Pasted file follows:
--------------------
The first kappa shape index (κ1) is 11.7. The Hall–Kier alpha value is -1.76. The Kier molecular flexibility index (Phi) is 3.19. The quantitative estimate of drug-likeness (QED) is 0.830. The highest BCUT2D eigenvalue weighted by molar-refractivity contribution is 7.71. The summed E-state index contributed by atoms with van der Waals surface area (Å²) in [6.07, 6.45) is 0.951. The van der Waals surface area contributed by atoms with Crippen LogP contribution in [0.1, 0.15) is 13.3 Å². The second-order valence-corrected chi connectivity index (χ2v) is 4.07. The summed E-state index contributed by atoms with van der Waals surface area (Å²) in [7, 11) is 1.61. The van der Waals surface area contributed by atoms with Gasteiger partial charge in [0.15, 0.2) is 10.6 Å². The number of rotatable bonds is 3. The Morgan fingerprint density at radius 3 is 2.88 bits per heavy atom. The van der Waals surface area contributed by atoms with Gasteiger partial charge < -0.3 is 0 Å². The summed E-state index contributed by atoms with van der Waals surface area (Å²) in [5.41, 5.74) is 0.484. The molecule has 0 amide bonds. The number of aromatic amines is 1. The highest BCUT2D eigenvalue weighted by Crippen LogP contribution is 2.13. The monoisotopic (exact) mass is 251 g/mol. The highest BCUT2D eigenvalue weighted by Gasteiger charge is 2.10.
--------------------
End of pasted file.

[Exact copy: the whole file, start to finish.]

The first kappa shape index (κ1) is 11.7. The Hall–Kier alpha value is -1.76. The Kier molecular flexibility index (Phi) is 3.19. The quantitative estimate of drug-likeness (QED) is 0.830. The highest BCUT2D eigenvalue weighted by molar-refractivity contribution is 7.71. The summed E-state index contributed by atoms with van der Waals surface area (Å²) in [6.07, 6.45) is 0.951. The van der Waals surface area contributed by atoms with Crippen LogP contribution in [0.1, 0.15) is 13.3 Å². The second-order valence-corrected chi connectivity index (χ2v) is 4.07. The summed E-state index contributed by atoms with van der Waals surface area (Å²) in [7, 11) is 1.61. The van der Waals surface area contributed by atoms with Gasteiger partial charge in [0.15, 0.2) is 10.6 Å². The number of rotatable bonds is 3. The Morgan fingerprint density at radius 3 is 2.88 bits per heavy atom. The van der Waals surface area contributed by atoms with Gasteiger partial charge < -0.3 is 0 Å². The summed E-state index contributed by atoms with van der Waals surface area (Å²) in [5.41, 5.74) is 0.484. The molecule has 0 amide bonds. The number of aromatic amines is 1. The highest BCUT2D eigenvalue weighted by Crippen LogP contribution is 2.13. The monoisotopic (exact) mass is 251 g/mol. The highest BCUT2D eigenvalue weighted by Gasteiger charge is 2.10.